There are a great many silicone greases, some very much more viscous than others. The pure silicone grease Ron refers to, rubbed on rather than slathered, is very unlikely to get where it hasn't been applied. I can point you to cheap silicone greases that will *pour* (no exaggeration) out of the tube. I wouldn't have them anywhere near my pens.

The viscosity of the silicone grease has nothing to do with purity or cost. To make a silicone grease you start with a silicone oil and adjust the viscosity using fumed silica to obtain whatever viscosity is desired.

 

And yes, I can use the butt of a loaded pistol as a hammer and it may be unlikely that it would discharge and kill me but why would I do that when there is a perfectly good hammer nearby? Similarly, if you feel the need to use grease on a fountain pen why would you use a silicone grease (a loaded pistol) when there are other greases that do not entail the risk of ruining the feed.

All these moments will be lost in time, like tears in rain.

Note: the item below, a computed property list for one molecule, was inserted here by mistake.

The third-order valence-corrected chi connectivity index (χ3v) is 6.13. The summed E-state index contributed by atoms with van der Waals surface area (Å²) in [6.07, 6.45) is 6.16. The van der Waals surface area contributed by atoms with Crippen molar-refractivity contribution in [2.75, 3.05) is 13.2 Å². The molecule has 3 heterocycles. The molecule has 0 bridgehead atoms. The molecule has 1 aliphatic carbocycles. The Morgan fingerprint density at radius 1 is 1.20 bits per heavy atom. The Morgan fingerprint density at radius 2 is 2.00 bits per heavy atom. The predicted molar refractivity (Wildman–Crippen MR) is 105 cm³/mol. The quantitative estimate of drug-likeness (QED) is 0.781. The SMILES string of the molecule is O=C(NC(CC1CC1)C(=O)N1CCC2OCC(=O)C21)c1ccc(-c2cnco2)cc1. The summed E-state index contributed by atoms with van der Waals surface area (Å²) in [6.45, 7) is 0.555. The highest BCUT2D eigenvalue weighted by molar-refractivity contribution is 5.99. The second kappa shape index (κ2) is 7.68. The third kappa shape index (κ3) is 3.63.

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I'm sorry David. I disagree. I have thousands of pens repaired over a couple of decades to back up what I say. I use silicone grease on all of the Sheaffer and Wahl plunger fillers to lubricate the piston rod. I can safely say I've done well over a thousand of them, including my own, so I see the long term effects of the materials and techniques that I use. ...and yes, I've had a chance to see the pens I've repaired 5 or more years after they were restored, and they work and write jsut fine. I have yet to experience any problems with contamination from silicone grease in the feed or in the ink when properly applied. None. Ever. The same for the snorkel tubes on Sheaffers, and piston seals in Pelikans and other piston fill pens.

 

I agree that using it where it is close to the feed as on section threads could be a problem because it could get displaced and come in direct contact with the feed. I have for years argued that it is inappropriate because silicone grease is a lubricant, not a sealant. But I think that your argument is rather a broad brush.